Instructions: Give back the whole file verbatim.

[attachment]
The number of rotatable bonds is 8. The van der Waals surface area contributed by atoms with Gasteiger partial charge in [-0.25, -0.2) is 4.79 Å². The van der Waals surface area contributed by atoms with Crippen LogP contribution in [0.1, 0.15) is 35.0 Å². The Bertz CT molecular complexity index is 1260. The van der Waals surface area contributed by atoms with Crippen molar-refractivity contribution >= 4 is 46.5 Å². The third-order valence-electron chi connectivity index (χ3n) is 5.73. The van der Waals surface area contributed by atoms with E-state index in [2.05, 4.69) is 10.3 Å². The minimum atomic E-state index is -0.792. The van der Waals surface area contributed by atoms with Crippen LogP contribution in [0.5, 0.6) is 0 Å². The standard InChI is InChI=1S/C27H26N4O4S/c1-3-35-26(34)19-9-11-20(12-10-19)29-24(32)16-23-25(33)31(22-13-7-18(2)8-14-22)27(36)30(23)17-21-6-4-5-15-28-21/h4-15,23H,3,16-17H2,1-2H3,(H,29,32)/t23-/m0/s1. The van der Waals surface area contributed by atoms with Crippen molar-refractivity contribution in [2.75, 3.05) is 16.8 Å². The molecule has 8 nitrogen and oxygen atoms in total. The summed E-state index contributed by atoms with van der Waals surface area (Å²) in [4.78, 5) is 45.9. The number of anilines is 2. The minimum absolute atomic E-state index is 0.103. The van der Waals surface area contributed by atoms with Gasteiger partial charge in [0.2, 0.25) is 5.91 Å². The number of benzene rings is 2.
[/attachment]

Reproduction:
The number of rotatable bonds is 8. The van der Waals surface area contributed by atoms with Gasteiger partial charge in [-0.25, -0.2) is 4.79 Å². The van der Waals surface area contributed by atoms with Crippen LogP contribution in [0.1, 0.15) is 35.0 Å². The Bertz CT molecular complexity index is 1260. The van der Waals surface area contributed by atoms with Crippen molar-refractivity contribution >= 4 is 46.5 Å². The third-order valence-electron chi connectivity index (χ3n) is 5.73. The van der Waals surface area contributed by atoms with E-state index in [2.05, 4.69) is 10.3 Å². The minimum atomic E-state index is -0.792. The van der Waals surface area contributed by atoms with Crippen LogP contribution in [0.5, 0.6) is 0 Å². The standard InChI is InChI=1S/C27H26N4O4S/c1-3-35-26(34)19-9-11-20(12-10-19)29-24(32)16-23-25(33)31(22-13-7-18(2)8-14-22)27(36)30(23)17-21-6-4-5-15-28-21/h4-15,23H,3,16-17H2,1-2H3,(H,29,32)/t23-/m0/s1. The van der Waals surface area contributed by atoms with Crippen molar-refractivity contribution in [2.75, 3.05) is 16.8 Å². The molecule has 8 nitrogen and oxygen atoms in total. The summed E-state index contributed by atoms with van der Waals surface area (Å²) in [4.78, 5) is 45.9. The number of anilines is 2. The minimum absolute atomic E-state index is 0.103. The van der Waals surface area contributed by atoms with Gasteiger partial charge in [0.2, 0.25) is 5.91 Å². The number of benzene rings is 2.